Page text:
Australia’s CEFC completes record investments in year of shake-ups

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Credit: CEFC

Australia’s Clean Energy Finance Corporation (CEFC) doubled its investment in renewable energy to AU$379 million (US$285 million) in the financial year 2015/16, up from AU$189 million in 2014/15.

The corporation responsible for promoting investment in renewables in Australia has faced a number of calls and mandates to diversify its portfolio this year. Thus overall, CEFC committed a record AU$837 million to new investments in the overall clean energy sector in 2015/16, contributing to projects with a total value of AU$2.5 billion. In its third year of operation, the CEFC achieved a 73% year-on-year increase in the value of new investment commitments.

The organisation also highlighted its commitment of providing up to AU$20 million in cornerstone debt finance for the Barcaldine Solar Farm in 2015/16.

The successful figures come after a volley of attacks on the government for planning to force the CEFC to invest a total of AU$3 billion in matters not related to renewable energy. The federal government plans for a AU$1 billion reallocation of CEFC funding for a loan scheme, another billion to fund projects on the Great Barrier Reef and a third billion for the ‘Sustainable Cities Investment Fund’.

Campaigners described the move as a veiled attack on Australia’s renewable energy industry and it is unclear how renewable energy funding will be affected in the year 2016/17.

CEFC’s record investments also came in the same year that the Tony Abbott government sought to disband the organisation repeatedly before attempting to block its ability to invest in rooftop solar and wind projects.

There were even fears of a merger between CEFC with the Australian Renewable Energy Agency (ARENA), but this did not come to fruition.

CEFC chief executive Oliver Yates said: “This year we committed more funds to a greater number and more diverse range of investments than in any other year.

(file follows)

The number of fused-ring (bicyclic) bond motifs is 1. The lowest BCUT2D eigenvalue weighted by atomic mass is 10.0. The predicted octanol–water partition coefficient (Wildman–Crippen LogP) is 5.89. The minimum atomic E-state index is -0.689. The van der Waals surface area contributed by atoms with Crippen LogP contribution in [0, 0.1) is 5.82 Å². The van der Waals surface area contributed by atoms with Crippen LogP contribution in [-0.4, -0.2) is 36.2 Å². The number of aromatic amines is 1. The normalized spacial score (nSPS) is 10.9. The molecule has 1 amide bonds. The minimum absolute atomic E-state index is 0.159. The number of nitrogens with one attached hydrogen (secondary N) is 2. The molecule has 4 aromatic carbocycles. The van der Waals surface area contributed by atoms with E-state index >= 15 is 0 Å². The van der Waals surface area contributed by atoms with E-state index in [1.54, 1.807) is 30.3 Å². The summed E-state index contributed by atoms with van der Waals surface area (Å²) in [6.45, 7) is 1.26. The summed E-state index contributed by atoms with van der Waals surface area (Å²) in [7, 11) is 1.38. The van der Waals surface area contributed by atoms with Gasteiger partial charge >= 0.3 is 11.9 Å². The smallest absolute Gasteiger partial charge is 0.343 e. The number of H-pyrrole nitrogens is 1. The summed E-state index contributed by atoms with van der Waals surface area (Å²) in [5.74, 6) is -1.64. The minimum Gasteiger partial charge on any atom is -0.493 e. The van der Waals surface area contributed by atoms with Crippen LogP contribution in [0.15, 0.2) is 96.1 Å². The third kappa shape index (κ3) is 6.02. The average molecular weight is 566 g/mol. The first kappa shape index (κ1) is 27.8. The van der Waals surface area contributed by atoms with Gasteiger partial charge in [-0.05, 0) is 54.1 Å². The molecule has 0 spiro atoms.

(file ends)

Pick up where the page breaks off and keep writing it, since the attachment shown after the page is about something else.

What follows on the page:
“Across the economy, we are working to accelerate investment in renewable energy, increase energy efficiency in the manufacturing and transport sectors and improve energy standards in the built environment.

“The CEFC’s involvement in projects continues to attract additional private sector investment, which is critical if Australia is to achieve its emissions reduction commitments and meet the Renewable Energy Target (RET). We are pleased with the level of private sector interest we are seeing in clean energy, but this will need to further increase in the years ahead. Australia still faces a considerable investment challenge to deliver the clean energy solutions necessary to reduce emissions.”

Australia’s recent federal election saw Tory groups and power industry bodies put in fresh attacks on the RET as well as blaming South Australia’s recent extreme hikes in electricity tariffs on wind energy. Clean Energy Council’s chief executive Kane Thornton rebuffed these comments pointing towards gas price hikes (see graph below), interconnector maintenance and unseasonably cold weather leading to consumers cranking up their heating.

Clean Energy Council 'Rise of Renewables in South Australia' pg 6. July 2016. Credit: CEC

Thornton's comments were followed by yet another jab at renewables from Matthew Warren, chief executive at the Australian Energy Council, who rejected Thornton's arguments and claimed: “Increasing intermittent renewables at scale reduces emissions but ultimately increases prices and increases reliability risks.”

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